Many factors vary among lenders so it’s in your best interest to research different alternative loan products and choose one that best fits your needs and circumstances both in the short and long-term.

Things to compare among lenders:

  • Interest rates
  • Whether accruing interest is added to the principal amount of the loan while you are enrolled in school
  • Are there any fees associated with the loan? Ask about both up front and backend fees.
  • Are payments required while you are in school? Some lenders require payments while you are in school and some do not. In the long-term, it’s in your best interest to make payments while you are in school but this may not fit in your budget.
  • Does the lender offer a cosigner release? If so, what are the conditions you must meet in order to qualify?

List of Alternative Loan Lenders

Southeast Hospital College of Nursing and Health Science’s FASTChoice Preferred Lender List is a tool for you to compare the benefits and services of lenders that offer private loans. The College does not endorse or promote any lenders that offer private alternative loans. A list of lenders is provided based on product, performance and customer service. Southeast Hospital College of Nursing and Health Sciences does not have any agreements with these lenders, nor do we receive any benefits from the use of their private loans by our students. The lenders names are provided in random rotating order. If you wish to use an alternative loan lender that is not on this list, you have the right to do so.

In an effort to help students start the search for an alternative loan lender and make informed decisions, the Southeast Hospital College of Nursing and Health Sciences Financial Aid Office, in a formal review process, annually reviews loan products from various lenders. Many factors are used to evaluate each loan product and lender. Changes in technical support, lack of adequate client service, or low loan volume may result in removal from the list. Lenders are reviewed comparatively but not limited to the following criteria:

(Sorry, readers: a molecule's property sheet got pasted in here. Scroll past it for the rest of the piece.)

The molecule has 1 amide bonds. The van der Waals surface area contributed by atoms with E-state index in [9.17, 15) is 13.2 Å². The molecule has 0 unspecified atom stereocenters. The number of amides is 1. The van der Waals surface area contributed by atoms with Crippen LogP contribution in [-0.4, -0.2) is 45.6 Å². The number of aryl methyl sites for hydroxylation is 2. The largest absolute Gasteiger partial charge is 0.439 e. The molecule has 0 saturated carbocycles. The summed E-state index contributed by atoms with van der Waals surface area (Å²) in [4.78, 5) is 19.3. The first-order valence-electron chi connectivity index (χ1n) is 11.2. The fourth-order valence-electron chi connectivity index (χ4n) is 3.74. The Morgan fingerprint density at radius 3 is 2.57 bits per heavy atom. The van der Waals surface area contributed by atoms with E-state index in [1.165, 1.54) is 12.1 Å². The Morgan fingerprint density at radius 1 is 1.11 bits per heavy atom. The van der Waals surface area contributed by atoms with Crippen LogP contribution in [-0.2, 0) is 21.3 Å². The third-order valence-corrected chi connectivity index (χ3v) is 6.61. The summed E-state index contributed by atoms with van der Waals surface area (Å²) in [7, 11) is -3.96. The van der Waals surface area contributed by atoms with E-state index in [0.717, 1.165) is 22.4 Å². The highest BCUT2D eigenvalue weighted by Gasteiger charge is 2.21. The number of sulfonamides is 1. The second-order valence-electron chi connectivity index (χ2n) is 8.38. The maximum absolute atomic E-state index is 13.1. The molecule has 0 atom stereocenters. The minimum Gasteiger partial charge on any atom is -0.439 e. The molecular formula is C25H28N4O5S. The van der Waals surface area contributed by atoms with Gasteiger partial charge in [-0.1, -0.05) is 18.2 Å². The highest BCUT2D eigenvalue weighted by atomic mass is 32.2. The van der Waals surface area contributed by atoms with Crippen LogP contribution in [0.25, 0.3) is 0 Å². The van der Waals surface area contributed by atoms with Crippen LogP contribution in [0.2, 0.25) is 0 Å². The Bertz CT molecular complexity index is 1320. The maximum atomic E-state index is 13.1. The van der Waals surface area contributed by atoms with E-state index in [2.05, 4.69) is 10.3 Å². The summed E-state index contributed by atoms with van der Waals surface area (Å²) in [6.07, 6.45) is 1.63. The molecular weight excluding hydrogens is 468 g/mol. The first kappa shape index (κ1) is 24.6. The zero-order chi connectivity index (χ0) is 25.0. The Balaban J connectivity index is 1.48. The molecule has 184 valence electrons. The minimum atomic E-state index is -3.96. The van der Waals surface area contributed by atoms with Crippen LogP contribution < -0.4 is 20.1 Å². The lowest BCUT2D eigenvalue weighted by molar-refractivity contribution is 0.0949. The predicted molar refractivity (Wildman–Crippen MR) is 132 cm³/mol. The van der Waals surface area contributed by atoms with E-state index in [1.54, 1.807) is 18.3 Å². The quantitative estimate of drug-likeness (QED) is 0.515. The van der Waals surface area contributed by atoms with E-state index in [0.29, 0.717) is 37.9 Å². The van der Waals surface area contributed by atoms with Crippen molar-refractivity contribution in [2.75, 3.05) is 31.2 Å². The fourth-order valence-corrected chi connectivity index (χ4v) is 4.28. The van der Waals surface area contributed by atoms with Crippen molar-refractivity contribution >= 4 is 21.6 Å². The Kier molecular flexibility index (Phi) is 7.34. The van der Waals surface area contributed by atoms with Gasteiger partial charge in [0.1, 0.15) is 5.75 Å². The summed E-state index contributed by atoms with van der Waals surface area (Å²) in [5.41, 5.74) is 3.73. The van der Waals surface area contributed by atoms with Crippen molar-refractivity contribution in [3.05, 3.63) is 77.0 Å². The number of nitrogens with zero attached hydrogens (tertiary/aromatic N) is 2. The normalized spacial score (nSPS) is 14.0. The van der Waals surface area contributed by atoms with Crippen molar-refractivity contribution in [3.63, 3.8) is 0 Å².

• Customer service combining a student-centered mission with customer-centered business practices
  • School-focused support processes
  • Benefits available to borrowers at the time of repayment
  • Default rates-national, state, and institutional
  • Policy on the sale or sharing of borrower information with other parties
  • Demonstrated security of borrower information
  • Web-based application and services
  • Proactive customer communication, including easy access to a borrower’s current and cumulative borrowing and estimated repayment information
  • Timely and responsive processing with excellent problem-resolution service
  • Knowledgeable customer service representatives
  • Provide a seamless continuum in processing payments, handling inquiries, and maintaining careful records

The Application Process

  1. Determine the amount you need to borrow for the entire year – borrow only what you need and evaluate if you can reduce or cut out some of your monthly expenses to avoid over borrowing.
  2. Choose a lender
  3. Apply with that lender- most lenders have an on-line application. If you are applying with a co-signer, they will need to complete an on-line application as well. Your application is not complete and will not be processed until everything has been submitted to the lender.
  4. The lender may require proof of income or other documents to complete your application.
  5. The lender will provide to you an Approval Disclosure, Applicant Self Certification form and Acceptance of Loan Terms form. The Applicant Self Certification and Acceptance of Loan Terms must be signed (electronically or via paper) and returned to the lender.
  6. The Financial Aid Office will be notified by your lender that you have completed the application. The lender requires us to verify you are eligible to receive the loan. This is called the certification process.
  7. The Financial Aid Office certifies the loan, adds the loan to your financial aid package and sends the certification information to your lender.
  8. The lender sends you a Final Disclosure. After a regulatory waiting period (typically 14 days), the lender sends the funds to the College.
  9. The College disburses the funds to your student account.